24.12.2010
(24.12.2011 for Article 13(4))

OJ L 348 of 24.12.2008

Visa requirements for non-EU nationals

Visa requirements for non-EU nationals

Outline of the Community (European Union) legislation about Visa requirements for non-EU nationals

Topics

These categories group together and put in context the legislative and non-legislative initiatives which deal with the same topic.

Justice freedom and security > Free movement of persons asylum and immigration

Visa requirements for non-EU nationals

Document or Iniciative

Council Regulation (EC) No 539/2001 of 15 March 2001 listing the third countries whose nationals must be in possession of visas when crossing the external borders and those whose nationals are exempt from that requirement [See amending act(s)].

Summary

This regulation harmonises the visa * requirements for non-European Union (EU) nationals entering the EU. It provides a common list of countries whose nationals must hold a visa when crossing the external borders of a Member State (Annex I).

The regulation also lists the countries whose nationals are exempt from the visa requirement for stays of maximum three months (Annex II). In addition, the visa requirement is waived for:

  • non-EU nationals who hold a local border traffic permit;
  • non-EU school pupils who are residents of a Member State and travelling with their schools for the purpose of a school excursion;
  • recognised refugees and stateless persons who hold a travel document from the Member State in which they are residing.

Optional exceptions to the visa requirement

A Member State may grant exceptions to the visa requirement or the exemption from the visa requirement to the following persons:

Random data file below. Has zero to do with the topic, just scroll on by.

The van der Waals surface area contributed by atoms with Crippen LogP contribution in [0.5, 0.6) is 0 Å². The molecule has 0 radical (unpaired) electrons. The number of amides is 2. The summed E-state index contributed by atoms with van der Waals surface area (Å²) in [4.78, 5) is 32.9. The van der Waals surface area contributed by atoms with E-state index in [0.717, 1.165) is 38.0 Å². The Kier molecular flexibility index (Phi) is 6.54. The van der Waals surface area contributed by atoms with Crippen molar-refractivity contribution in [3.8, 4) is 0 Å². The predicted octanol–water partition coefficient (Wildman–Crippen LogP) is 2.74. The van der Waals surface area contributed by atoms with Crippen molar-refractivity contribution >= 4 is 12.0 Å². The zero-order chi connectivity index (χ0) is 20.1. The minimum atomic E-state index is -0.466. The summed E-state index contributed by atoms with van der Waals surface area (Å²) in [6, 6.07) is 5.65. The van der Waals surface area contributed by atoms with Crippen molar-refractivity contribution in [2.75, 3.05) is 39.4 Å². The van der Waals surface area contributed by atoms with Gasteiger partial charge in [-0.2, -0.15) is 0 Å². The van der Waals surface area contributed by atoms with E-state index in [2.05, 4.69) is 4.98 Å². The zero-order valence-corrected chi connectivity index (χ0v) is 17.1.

• holders of diplomatic, service/official and special passports;
  • civilian air and sea crew;
  • flight crew and attendants on emergency/rescue flights;
  • holders of laissez-passer.

The following persons may also be exempted from the visa requirement:

  • school pupils that are nationals of a non-EU country whose nationals require a visa, but that are residing in a non-EU country that is exempt from this requirement or in Switzerland or Liechtenstein, and that are travelling with their schools for the purpose of a school excursion;
  • recognised refugees and stateless persons residing in and having a travel document from a non-EU country exempt from the visa requirement;
  • holders of North Atlantic Treaty Organisation (NATO) identification and movement orders, and members of the armed forces travelling within the framework of NATO or Partnership for Peace operations.

An exception to the exemption from a visa requirement may also be made for persons who perform a paid activity during their stay.

Member States must notify each other and the Commission of any exceptions they decide to apply.

Principle of reciprocity: breaches by a non-EU country